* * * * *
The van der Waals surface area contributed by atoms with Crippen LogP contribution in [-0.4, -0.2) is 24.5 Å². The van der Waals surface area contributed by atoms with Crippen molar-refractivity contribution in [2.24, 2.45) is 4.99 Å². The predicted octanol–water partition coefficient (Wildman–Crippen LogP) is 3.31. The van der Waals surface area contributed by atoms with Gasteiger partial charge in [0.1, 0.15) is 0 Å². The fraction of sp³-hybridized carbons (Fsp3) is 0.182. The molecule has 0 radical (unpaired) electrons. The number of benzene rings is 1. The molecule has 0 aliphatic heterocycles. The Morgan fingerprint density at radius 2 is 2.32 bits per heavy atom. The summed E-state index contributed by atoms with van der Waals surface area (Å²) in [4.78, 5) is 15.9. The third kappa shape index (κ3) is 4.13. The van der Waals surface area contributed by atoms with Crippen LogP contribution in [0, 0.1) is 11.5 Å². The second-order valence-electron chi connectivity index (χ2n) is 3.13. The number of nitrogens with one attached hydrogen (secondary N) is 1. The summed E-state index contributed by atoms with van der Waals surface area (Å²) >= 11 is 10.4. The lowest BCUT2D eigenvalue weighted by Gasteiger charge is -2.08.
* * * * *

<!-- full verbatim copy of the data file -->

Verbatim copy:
The van der Waals surface area contributed by atoms with Crippen LogP contribution in [-0.4, -0.2) is 24.5 Å². The van der Waals surface area contributed by atoms with Crippen molar-refractivity contribution in [2.24, 2.45) is 4.99 Å². The predicted octanol–water partition coefficient (Wildman–Crippen LogP) is 3.31. The van der Waals surface area contributed by atoms with Gasteiger partial charge in [0.1, 0.15) is 0 Å². The fraction of sp³-hybridized carbons (Fsp3) is 0.182. The molecule has 0 radical (unpaired) electrons. The number of benzene rings is 1. The molecule has 0 aliphatic heterocycles. The Morgan fingerprint density at radius 2 is 2.32 bits per heavy atom. The summed E-state index contributed by atoms with van der Waals surface area (Å²) in [4.78, 5) is 15.9. The third kappa shape index (κ3) is 4.13. The van der Waals surface area contributed by atoms with Crippen LogP contribution in [0, 0.1) is 11.5 Å². The second-order valence-electron chi connectivity index (χ2n) is 3.13. The number of nitrogens with one attached hydrogen (secondary N) is 1. The summed E-state index contributed by atoms with van der Waals surface area (Å²) >= 11 is 10.4. The lowest BCUT2D eigenvalue weighted by Gasteiger charge is -2.08.